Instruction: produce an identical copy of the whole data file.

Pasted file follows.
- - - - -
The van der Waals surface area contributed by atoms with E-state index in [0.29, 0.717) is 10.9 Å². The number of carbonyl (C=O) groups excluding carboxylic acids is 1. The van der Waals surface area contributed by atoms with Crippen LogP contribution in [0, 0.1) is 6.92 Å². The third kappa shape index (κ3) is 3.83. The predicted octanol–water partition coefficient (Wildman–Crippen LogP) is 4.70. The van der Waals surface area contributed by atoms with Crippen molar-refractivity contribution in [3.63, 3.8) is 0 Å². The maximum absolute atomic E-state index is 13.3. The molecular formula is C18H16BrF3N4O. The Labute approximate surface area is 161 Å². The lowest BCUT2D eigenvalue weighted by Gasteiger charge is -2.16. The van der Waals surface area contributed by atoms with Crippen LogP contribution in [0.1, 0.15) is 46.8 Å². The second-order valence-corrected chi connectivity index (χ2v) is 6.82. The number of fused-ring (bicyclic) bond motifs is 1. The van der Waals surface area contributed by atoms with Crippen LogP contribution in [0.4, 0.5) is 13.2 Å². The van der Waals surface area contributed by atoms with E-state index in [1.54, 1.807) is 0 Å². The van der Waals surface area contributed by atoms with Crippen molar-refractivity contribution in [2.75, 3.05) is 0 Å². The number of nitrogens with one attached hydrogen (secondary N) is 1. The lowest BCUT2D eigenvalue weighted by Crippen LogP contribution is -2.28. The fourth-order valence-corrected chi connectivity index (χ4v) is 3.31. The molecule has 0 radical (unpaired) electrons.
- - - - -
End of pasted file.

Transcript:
The van der Waals surface area contributed by atoms with E-state index in [0.29, 0.717) is 10.9 Å². The number of carbonyl (C=O) groups excluding carboxylic acids is 1. The van der Waals surface area contributed by atoms with Crippen LogP contribution in [0, 0.1) is 6.92 Å². The third kappa shape index (κ3) is 3.83. The predicted octanol–water partition coefficient (Wildman–Crippen LogP) is 4.70. The van der Waals surface area contributed by atoms with Crippen molar-refractivity contribution in [3.63, 3.8) is 0 Å². The maximum absolute atomic E-state index is 13.3. The molecular formula is C18H16BrF3N4O. The Labute approximate surface area is 161 Å². The lowest BCUT2D eigenvalue weighted by Gasteiger charge is -2.16. The van der Waals surface area contributed by atoms with Crippen LogP contribution in [0.1, 0.15) is 46.8 Å². The second-order valence-corrected chi connectivity index (χ2v) is 6.82. The number of fused-ring (bicyclic) bond motifs is 1. The van der Waals surface area contributed by atoms with Crippen LogP contribution in [0.4, 0.5) is 13.2 Å². The van der Waals surface area contributed by atoms with E-state index in [1.54, 1.807) is 0 Å². The van der Waals surface area contributed by atoms with Crippen molar-refractivity contribution in [2.75, 3.05) is 0 Å². The number of nitrogens with one attached hydrogen (secondary N) is 1. The lowest BCUT2D eigenvalue weighted by Crippen LogP contribution is -2.28. The fourth-order valence-corrected chi connectivity index (χ4v) is 3.31. The molecule has 0 radical (unpaired) electrons.